January 28, 2023
You are here:  Home  >  Health Care & Life Science  >  Current Article

Amgen spinout Atara raises $38.5 million


[wikichart align=”right” ticker=”NASDAQ:AMGN” showannotations=”true” livequote=”true” startdate=”17-06-2013″ enddate=”17-12-2013″ width=”300″ height=”245″]

Atara Biotherapeutics, a Thousand Oaks firm that emerged last year with major Silicon Valley backers and licenses to develop six Amgen assets, has raised $38.5 million to pursue treatments for dialysis complications and ovarian cancer.

The deal represents one of the first major forays into so-called out-licensing for Amgen, which has tended to either buy new treatments in deals, like its $10.4 billion purchase of Onyx Pharmaceuticals, or develop them internally, like its bone drug denosumab.

Amgen is aiming for a new kidney and cancer blockbuster drugs with Atara. Amgen CEO Robert Bradway has plugged holes in with the company’s anticipated $18.3 billion revenue stream and its new bone drugs are breaking the billion-dollar mark, but pressure remains to find new sellers to keep up the momentum – and keep up the dividend increases.

Atara emerged from stealth mode in late 2012 with an undisclosed amount of capital from Kleiner Perkins Caufield & Byers, which took a majority position. Amgen took a minority stake. The two said the firm would be led by Isaac Ciechanover, a Kleiner Perkins partner and medical doctor, but did not talk publicly about which drugs it would pursue.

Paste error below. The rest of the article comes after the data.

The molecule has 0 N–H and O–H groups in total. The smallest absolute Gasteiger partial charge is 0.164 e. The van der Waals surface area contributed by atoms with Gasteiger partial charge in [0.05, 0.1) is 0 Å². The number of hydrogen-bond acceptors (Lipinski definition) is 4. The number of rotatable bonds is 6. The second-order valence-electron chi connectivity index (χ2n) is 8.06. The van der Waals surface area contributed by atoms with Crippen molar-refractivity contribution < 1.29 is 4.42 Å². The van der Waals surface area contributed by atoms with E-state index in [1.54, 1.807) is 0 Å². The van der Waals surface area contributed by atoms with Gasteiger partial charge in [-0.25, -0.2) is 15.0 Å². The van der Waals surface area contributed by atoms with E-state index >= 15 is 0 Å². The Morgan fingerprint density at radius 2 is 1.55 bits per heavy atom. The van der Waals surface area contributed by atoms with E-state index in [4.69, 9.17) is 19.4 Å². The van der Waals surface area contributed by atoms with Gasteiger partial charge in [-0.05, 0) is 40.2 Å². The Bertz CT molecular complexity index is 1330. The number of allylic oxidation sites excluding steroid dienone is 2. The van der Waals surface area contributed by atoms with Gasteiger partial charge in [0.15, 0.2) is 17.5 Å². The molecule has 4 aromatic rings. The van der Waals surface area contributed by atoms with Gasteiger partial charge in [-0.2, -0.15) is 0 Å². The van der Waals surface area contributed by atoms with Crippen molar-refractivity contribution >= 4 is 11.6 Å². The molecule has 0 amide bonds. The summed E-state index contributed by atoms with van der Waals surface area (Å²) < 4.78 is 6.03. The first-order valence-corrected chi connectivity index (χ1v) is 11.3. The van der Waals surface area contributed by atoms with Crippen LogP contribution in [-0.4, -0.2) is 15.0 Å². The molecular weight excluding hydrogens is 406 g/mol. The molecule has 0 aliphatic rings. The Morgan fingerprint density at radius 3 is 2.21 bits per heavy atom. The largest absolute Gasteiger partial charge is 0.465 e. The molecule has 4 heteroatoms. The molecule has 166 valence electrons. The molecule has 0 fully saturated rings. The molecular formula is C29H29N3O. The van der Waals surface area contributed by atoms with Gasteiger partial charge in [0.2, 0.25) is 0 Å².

But over the past 15 months, research has progressed rapidly, and Atara said the new capital will go toward its two lead programs, called PINTA 745 and STM 434. PINTA 475, which is further along in the trial process, would a treat a common dialysis complication called protein energy wasting, building on one of Amgen’s core markets for kidney disease drugs. The other drug, STM 434, would treat ovarian cancer and other solid tumors.

“We founded Atara with the goal of accelerating the development of novel biologic compounds to bring meaningful therapeutic advances to conditions underserved by innovation in recent years,” Ciechanover said in statement. “This financing allows us to advance our pipeline and moves us closer to achieving our mission of addressing substantial unmet medical needs.”

In the most recent round of financing, investors Amgen Ventures, fellow biotech firm Celgene Corp. and EcoR1 Capital, joined existing investors Alexandria Venture Investments, DAG Ventures, Domain Associates and Kleiner Perkins.